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Study shows mangrove and reef restoration yield positive returns on investment for flood protection

Research shows that mangrove and reef restoration delivers positive return on investment for flood protection

Mangroves provide valuable protection for coastlines around the world. Credit: Jessica Kendall-Bar

A new analysis shows that restoration of mangroves and coral reefs could be a cost-effective solution for mitigating coastal flooding in more than 20 countries in the Caribbean.

The study, published May 28 in the journal Ecosystem Servicesmethods from the risk and insurance industry used to provide rigorous valuations of these natural defenses and demonstrate that they can provide a positive return on investment, with the benefits of reduced flood damage outweighing the restoration costs.

The results point to new opportunities to support recovery efforts with resources from sources that support risk mitigation, climate adaptation and disaster recovery, including the US Federal Emergency Management Agency (FEMA).

“We are identifying a number of funding sources that traditionally support artificial ‘grey infrastructure’, such as concrete seawalls, and that can be applied to nature-based solutions,” said lead author Michael Beck, a research professor at the Institute of Marine. Science at UC Santa Cruz, which holds the AXA Chair in Coastal Resilience.

Coastal ecosystems such as coral reefs and mangroves act as natural barriers to waves and storm surges, reducing flood damage to people and property. In many places, however, the degradation of coastal reefs and wetlands has diminished their natural ability to protect coastlines from flooding and erosion. Effective strategies exist to restore these critical ecosystems, but funding for restoration projects can be difficult to come by.

Onderzoek toont aan dat herstel van mangrove en rif een positief rendement op investeringen voor bescherming tegen overstromingen oplevertEcosystem Services†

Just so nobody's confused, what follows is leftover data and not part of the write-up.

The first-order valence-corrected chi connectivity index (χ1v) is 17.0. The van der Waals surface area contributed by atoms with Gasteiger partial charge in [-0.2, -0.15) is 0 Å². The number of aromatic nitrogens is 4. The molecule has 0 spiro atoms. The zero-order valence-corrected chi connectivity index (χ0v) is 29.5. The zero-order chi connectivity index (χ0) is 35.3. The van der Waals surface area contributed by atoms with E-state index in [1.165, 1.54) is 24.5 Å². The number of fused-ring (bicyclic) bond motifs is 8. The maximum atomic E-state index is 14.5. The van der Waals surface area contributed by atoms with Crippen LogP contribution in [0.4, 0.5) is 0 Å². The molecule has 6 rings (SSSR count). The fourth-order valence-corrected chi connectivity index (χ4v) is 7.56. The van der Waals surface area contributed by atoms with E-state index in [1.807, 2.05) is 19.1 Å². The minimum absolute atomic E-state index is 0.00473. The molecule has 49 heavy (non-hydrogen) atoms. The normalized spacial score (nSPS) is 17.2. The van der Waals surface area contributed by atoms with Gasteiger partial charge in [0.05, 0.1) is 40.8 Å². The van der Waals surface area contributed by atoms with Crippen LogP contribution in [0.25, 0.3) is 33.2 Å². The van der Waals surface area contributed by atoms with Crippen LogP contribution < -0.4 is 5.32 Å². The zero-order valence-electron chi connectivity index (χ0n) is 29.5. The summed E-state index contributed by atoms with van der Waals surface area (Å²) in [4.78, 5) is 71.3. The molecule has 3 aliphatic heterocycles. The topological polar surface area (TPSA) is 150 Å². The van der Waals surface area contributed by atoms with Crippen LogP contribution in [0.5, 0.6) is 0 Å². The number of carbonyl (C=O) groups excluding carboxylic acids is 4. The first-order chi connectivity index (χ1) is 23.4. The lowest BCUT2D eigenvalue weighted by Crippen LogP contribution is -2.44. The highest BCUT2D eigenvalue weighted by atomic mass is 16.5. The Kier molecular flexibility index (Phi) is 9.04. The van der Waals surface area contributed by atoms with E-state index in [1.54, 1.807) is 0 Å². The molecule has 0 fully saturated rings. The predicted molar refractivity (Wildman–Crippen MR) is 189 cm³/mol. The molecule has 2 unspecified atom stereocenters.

Restoring mangroves and coral reefs can provide a positive return on investment. This map of the Caribbean shows potential mangrove recovery sites, with the size and color of circles representing benefit-cost ratios. The large yellow circles indicate ratios greater than 15:1, estimated based on a 30-year project duration with a discount rate of 4%. Credit: Beck et al., Ecosystem Services

Beck noted that global disaster recovery spending is more than 100 times greater than conservation spending. “Restoration funding will increase as climate change magnifies the impact of storms, and environmental funding is likely to dwindle as national budgets are under pressure from natural disasters,” he said.

The study points to opportunities to align conservation, flood risk reduction and climate adaptation to reduce storm risks. “Financing for man-made infrastructure such as sea defenses can be diverted to natural defenses, which provide multiple benefits beyond coastal protection,” Beck said.

The results of the return on investment study are robust to changes in discount rates and the timing of flood protection benefits, he added. “This may sound esoteric, but getting funding for restoration projects from sources like FEMA can be critical,” he said.

The researchers identified specific locations where there could be a significant return on investment for the restoration of coral reefs and mangroves in the Caribbean.


Coral reefs prevent more than $5.3 billion in potential flood damage for US property owners


More information:
Michael W. Beck et al, Return on investment for mangrove and reef protection against flooding, Ecosystem Services (2022). DOI: 10.116/j.ecoser.2022.101440

Provided by University of California – Santa Cruz


Quote: Study shows mangrove and reef restoration yields positive return on investment for flood protection (2022, June 17), retrieved June 17, 2022 at https://phys.org/news/2022-06-mangrove-reef yield-positive investment. html

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